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Leon Uris

BOOK: Leon Uris
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Exodus
Leon Uris

THIS BOOK IS DEDICATED TO

MY DAUGHTER, KAREN

AND MY SONS, MARK AND MICHAEL

—AND THEIR MOTHER

Most of the events in
Exodus
are a matter of history and public record. Many of the scenes were created around historical incidents for the purpose of fiction.

There may be persons alive who took part in events similar to those described in this book. It is possible, therefore, that some of them may be mistaken for characters in this book.

Let me emphasize that all the characters in
Exodus
are the complete creation of the author, and entirely fictional.

The exceptions, of course, are those public figures mentioned by name, such as Churchill, Truman, Pearson, and the rest who were related to this particular period.

A NOTE OF THANKS

The space covered in my gathering of material for Exodus was nearly fifty thousand miles. The yards of recording tape used, the number of interviews, the tons of research books, and the number of film exposures and vanished greenbacks make equally impressive figures.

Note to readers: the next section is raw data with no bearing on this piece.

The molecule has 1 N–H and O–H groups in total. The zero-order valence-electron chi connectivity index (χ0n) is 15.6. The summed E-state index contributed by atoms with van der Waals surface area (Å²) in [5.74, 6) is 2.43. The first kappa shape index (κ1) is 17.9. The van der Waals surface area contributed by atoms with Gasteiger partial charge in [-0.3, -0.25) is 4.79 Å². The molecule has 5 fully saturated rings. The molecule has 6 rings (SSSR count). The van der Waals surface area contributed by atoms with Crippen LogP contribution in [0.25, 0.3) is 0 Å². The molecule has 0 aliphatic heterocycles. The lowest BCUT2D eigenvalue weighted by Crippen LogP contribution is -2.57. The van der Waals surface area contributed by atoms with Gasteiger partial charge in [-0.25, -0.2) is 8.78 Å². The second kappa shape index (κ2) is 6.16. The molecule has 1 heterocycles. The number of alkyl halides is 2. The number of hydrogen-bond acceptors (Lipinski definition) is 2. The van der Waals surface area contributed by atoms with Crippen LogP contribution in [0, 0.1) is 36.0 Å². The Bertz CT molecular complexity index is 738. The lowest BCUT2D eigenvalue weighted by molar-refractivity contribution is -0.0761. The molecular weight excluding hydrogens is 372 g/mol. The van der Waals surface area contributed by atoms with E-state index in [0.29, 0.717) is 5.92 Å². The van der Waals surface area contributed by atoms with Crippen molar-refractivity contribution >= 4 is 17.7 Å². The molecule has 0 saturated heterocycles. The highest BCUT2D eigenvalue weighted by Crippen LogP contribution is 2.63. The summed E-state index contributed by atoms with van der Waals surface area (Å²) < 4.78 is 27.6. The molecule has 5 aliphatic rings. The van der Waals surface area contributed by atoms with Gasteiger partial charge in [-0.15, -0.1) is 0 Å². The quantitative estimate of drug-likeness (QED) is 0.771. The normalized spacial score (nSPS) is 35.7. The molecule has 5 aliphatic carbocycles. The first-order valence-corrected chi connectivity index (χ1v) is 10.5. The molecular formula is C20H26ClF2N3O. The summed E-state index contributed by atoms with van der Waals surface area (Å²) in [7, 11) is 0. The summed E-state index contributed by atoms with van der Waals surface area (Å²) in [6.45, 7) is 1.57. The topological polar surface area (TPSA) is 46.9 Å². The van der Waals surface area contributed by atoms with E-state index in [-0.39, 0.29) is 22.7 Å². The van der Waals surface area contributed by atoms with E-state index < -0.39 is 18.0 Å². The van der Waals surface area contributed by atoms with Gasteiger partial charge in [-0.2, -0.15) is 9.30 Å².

During the course of two years, tens of dozens of people gave me their time, energy, and confidence. I was twice blessed every foot of the way with uncommon co-operation and faith.

It is unfortunate, but the sheer weight of numbers precludes my thanking everyone here. Such listing would fill a volume in itself.

I would be less than grateful if I did not acknowledge the efforts of those two men who were truly instrumental in making Exodus a reality.

I hope I am not setting a dangerous precedent by publicly thanking my agent. Exodus evolved out of a conversation at lunch and became a tangible project because of the dogged persistence of Malcolm Stuart. He refused to give up the idea despite a dozen setbacks.

I most humbly thank Ilan Hartuv of Jerusalem. He made my arrangements, and traveled with me over every foot of Israel by train, plane, Vauxhall, and Austin, jeep and by foot. At times it was a pretty rough go. Mainly, I thank Ilan for sharing with me his vast knowledge of the subject.

Contents

BOOK 1 - Beyond Jordan

Chapter One

Chapter Two

Chapter Three

Chapter Four

Chapter Five

Chapter Six

Chapter Seven

Chapter Eight

Chapter Nine

Chapter Ten

Chapter Eleven

Chapter Twelve

Chapter Thirteen

Chapter Fourteen

Chapter Fifteen

Chapter Sixteen

Chapter Seventeen